However, we all know that writing instruction is only as effective as the personalized attention and feedback students get on their actual writing, and that feedback takes TIME
and ENERGY. (Two things that are quite the hot commodity in the teaching world!)
Enter the feedback rubric. Each student gets the specific and tailored feedback they need in order to improve their writing, and teachers don’t spend all of their life force writing comments for hours that students may or may not look at when all is said and done.
The feedback rubric is quite simple - take your grading rubric with all the categories and criteria, and infuse it with the most common comments you write on student work. Then, use it as a means to give students feedback on a draft of their writing.
Easy peasy! For more specific strategies and uses for the feedback rubric and other highly effective writing instruction practices, check out The English Teacher Lab, Marie’s monthly membership just for secondary ELA teachers.
4. Showcase The Power of Outlines
Just like most writing teachers, Amanda from Amanda Write Now learned to teach writing with the traditional writing process...brainstorm, draft, revise and edit.
But what if this process doesn't work?
Experienced writing teachers notice that the traditional writing process often falls short and leads to disorganized writing. Also, struggling writers are often very resistant to revising their draft because it took so much effort to write in the first place!
This is why it is so important to teach students how to outline. In addition, students who need the extra support can be given an outline template depending on the type of writing students are expected to do. Outlining has many benefits:
Outlines teach students the structure of writing genres. Students need to know the structure before they can be successful writing within that genre.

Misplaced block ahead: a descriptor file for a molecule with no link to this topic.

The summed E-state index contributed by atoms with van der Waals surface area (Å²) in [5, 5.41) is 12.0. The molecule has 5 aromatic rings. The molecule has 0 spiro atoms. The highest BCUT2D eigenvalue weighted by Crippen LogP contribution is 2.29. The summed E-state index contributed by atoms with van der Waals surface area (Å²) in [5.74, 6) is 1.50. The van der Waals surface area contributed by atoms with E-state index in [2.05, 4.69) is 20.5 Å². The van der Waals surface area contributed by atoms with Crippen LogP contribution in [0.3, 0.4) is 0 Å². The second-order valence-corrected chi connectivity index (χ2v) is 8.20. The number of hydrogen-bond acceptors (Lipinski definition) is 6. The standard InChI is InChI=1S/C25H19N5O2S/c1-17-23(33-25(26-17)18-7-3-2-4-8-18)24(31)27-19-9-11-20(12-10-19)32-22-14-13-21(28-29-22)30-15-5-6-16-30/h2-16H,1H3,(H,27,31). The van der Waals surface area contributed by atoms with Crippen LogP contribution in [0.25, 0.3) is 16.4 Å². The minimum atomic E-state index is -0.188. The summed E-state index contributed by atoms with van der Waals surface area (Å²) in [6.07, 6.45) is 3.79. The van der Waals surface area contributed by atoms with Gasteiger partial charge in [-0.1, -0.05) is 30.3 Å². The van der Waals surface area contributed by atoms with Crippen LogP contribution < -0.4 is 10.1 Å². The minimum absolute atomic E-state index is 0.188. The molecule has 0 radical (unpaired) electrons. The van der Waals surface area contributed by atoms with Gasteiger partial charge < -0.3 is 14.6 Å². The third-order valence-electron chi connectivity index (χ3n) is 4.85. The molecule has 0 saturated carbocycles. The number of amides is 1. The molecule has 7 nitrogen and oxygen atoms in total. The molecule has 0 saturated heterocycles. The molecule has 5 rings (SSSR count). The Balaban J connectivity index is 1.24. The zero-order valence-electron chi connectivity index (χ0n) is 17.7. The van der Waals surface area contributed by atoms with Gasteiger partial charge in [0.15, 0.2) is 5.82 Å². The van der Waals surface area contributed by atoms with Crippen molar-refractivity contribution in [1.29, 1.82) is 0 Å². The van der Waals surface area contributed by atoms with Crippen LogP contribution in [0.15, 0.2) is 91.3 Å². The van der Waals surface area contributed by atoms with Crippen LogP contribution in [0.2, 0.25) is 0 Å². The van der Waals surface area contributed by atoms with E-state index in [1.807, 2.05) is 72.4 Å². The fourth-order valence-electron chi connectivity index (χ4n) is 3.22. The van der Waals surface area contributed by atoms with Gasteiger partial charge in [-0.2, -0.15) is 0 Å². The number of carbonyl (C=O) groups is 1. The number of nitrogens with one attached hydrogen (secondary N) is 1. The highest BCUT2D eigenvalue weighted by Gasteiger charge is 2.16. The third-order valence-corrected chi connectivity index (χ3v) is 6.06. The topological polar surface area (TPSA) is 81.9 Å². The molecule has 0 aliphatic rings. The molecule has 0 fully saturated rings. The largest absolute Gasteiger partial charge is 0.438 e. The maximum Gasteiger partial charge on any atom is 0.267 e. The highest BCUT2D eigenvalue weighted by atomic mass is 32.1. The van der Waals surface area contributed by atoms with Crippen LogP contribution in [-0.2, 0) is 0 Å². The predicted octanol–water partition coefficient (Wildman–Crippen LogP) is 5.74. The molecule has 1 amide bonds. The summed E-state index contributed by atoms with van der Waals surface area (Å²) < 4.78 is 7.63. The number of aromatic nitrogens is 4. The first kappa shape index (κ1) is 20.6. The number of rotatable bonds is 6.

Outlines break down the parts of a writing piece into small chunks, making the process of writing much more approachable for struggling writers.
Outlines provide students with a plan they can follow while writing.
When you are ready, Amanda has the tools you need to make outlines a priority in your writing classroom. You can sign up here to access editable outlines for every genre of writing!
5. Implement Editing Stations Before the Final Draft
For years, Elizabeth from Teaching Sam & Scout distributed writing assignments to her students, then set one deadline and expected them to turn in a finished, final draft of their essay on that date. This is how she remembered being assigned essays in high school and college; so, it made sense, and it worked - kind of.
Eventually, Elizabeth realized that, while this method of Distribute → Deadline usually produced a finished paper, that’s ALL it produced. Even she was guilty of waiting too long to get started on the paper, then cranking out ONE draft, and pressing “Submit” with hardly a glance back over the content. This led to a first draft being turned in as a (very mediocre) final draft.
This realization led her to reconsider how she was assigning and collecting writing in her high school English classes. Her students were doing the exact same thing -- hurriedly writing first drafts of formal
essays and passing them off as final drafts on the due date. She knew something had to change, and the solution was EDITING STATIONS in class before the final deadline for a major paper.